As many pundits expected, the U.S. Equal Employment Opportunity Commission (EEOC) is stepping up its litigation of discrimination claims. In one week, the EEOC settled two lawsuits totaling $180,000. Although the financial recoveries may not be significant to many employers, having the EEOC’s nose in your business is never a good thing and can lead to protracted litigation for years to come.


On June 7, 2010, the EEOC announced that it settled a case with a Harley Davidson motorcycle dealership where the company agreed to pay $55,000 to settle a Title VII sex discrimination and retaliation lawsuit filed by the EEOC. In addition to the payment, the dealership was ordered to revise its equal employment policy and complaint procedure; conduct annual sexual discrimination and retaliation training; post a notice stating the terms of the settlement and how to complain about discrimination. On June 9, 2010, the EEOC announced that it settled a Title VII race discrimination and age discrimination and retaliation lawsuit brought pursuant to the Age Discrimination in Employment Act (ADEA) against the Atlanta office of Spencer Reed Group, LLC, a Kansas-based staffing firm for $125,000. In addition to the monetary relief, the settlement also requires the company to provide EEO trainings, submit reports to the EEOC, and post anti-discrimination notices.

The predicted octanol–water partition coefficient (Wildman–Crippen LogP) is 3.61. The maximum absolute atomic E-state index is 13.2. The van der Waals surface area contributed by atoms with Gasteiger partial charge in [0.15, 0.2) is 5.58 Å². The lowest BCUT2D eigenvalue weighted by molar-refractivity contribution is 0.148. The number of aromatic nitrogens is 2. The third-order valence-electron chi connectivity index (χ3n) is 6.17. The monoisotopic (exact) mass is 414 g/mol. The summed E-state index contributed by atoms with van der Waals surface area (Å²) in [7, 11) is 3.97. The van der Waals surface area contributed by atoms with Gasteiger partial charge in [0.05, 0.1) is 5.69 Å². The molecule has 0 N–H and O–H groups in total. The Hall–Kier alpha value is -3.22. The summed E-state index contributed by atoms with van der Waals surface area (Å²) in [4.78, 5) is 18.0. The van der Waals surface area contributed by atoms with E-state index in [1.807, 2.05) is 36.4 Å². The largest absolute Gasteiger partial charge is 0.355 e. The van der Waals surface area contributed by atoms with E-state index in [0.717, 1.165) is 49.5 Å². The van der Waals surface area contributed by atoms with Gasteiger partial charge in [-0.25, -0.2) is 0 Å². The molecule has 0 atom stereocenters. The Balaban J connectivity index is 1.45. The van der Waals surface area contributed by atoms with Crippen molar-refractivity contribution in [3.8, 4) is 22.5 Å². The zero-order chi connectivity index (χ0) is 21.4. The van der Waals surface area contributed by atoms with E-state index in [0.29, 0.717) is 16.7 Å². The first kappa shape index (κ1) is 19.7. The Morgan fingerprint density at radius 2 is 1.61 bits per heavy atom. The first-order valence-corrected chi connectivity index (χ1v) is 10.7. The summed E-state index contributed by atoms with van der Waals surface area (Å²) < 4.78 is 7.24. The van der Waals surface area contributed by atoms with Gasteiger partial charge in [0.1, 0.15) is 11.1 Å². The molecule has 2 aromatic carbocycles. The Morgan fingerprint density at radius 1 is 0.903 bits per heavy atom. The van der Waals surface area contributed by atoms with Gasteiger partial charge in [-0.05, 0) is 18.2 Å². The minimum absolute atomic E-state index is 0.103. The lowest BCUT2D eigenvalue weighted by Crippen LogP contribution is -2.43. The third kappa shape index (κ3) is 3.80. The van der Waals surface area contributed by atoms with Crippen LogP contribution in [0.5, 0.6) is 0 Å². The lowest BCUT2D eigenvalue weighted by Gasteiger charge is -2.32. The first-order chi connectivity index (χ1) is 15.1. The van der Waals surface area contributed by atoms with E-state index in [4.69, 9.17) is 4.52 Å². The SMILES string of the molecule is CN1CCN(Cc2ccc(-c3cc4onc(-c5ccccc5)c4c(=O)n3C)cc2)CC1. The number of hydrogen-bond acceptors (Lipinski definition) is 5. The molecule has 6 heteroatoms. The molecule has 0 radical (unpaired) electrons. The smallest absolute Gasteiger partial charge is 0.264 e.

These two employers will now have the EEOC watching their very basic employment functions such as training of staff, and will be required to file periodic reports with the agency from which additional litigation could ensue. In addition, the employees of these companies will now be apprised of the settlements and mandates placed on the company by the EEOC. These companies should expect more administrative charges and will have to strictly comply with the respective decrees. Employers that have a very good and consistent EEO training program and complaint process need not be alarmed by these settlements. However, if you can’t quite remember how many of your current employees are EEO trained, or the last time your employee handbook or complaint process was updated, I would suggest you contact your labor and employment attorney to address those matters before the EEOC does.